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Open Access at Oxford University Press

A year in review: Open Access at OUP

The open access landscape is fast evolving—and for good reason. Following the global outbreak of COVID-19 in which research and knowledge lay at the heart of hope, we have seen a renewed focus in the industry for open access (OA) publishing. Government-driven policies are being enhanced to increase public access to research, such as the White House Office of Science and Technology Policy (OSTP) update to its long-established 2013 memo on public access to federally funded research, and OA content continues to increase its share of the global scholarly publishing market.

In recognition of International Open Access Week, which this year runs between 24 and 30 October, we reflect on the progress that has been made at Oxford University Press and the people who have been influential in driving it. As the world’s largest university publisher of open access research and as a mission-driven organisation, we see “opening up” access to research as a vital part of how we disseminate knowledge. We are proud to be making significant contributions toward enabling greater access to academic research. 

Currently, more than a third (36%) of our journal content is available OA—that’s without barriers to access or re-use—and we are working to see that number increase with new partnerships and through cooperation with the scholarly community by working with authors, society publishing partners, institutions, and funders to move towards an open world.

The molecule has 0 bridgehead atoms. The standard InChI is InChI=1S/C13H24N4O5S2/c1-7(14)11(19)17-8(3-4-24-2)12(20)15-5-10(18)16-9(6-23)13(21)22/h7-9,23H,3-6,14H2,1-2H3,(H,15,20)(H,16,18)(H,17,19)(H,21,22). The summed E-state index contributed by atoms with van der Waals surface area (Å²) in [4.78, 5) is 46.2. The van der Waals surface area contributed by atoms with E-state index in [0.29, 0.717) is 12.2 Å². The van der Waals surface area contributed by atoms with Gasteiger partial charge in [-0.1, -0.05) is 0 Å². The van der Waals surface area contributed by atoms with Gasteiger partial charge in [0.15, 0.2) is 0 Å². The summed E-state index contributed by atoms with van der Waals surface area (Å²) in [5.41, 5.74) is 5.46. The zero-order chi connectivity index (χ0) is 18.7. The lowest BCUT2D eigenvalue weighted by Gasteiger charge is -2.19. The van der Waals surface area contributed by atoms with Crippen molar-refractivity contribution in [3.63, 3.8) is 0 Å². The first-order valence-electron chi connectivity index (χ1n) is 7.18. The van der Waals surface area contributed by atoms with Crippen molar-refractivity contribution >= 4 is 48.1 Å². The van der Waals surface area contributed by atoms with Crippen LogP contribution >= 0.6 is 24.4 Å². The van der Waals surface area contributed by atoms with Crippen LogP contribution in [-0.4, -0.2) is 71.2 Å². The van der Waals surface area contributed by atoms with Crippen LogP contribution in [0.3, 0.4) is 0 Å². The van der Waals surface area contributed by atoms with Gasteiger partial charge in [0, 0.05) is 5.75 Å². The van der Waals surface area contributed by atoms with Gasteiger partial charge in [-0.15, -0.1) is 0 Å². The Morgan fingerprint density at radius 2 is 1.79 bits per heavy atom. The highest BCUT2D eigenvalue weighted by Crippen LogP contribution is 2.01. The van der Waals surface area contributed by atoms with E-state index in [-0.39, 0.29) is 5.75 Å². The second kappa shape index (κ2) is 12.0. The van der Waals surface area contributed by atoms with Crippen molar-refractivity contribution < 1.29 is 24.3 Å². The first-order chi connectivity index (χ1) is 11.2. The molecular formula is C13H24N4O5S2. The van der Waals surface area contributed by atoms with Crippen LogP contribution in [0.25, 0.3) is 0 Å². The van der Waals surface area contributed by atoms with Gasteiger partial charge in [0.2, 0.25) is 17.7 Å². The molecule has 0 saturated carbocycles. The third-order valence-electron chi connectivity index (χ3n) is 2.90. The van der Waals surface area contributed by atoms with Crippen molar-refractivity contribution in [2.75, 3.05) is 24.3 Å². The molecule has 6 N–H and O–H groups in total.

“Currently, more than a third of our journal content is available OA—that’s without barriers to access or re-use.”

Last year, we celebrated the significant milestone of 100,000 articles published OA. Since then, our teams have been busy launching new OA journals and books, signing Read and Publish agreements, and impacting government policy through the publication of critical research, all whilst ensuring our commitment to high-quality is maintained. Our rigorous editorial and peer review processes and our focus on publishing impactful research has led to mean lifetime citations for gold open access articles published in our journals reaching 29.34*—placing us in the top two of all major academic publishers.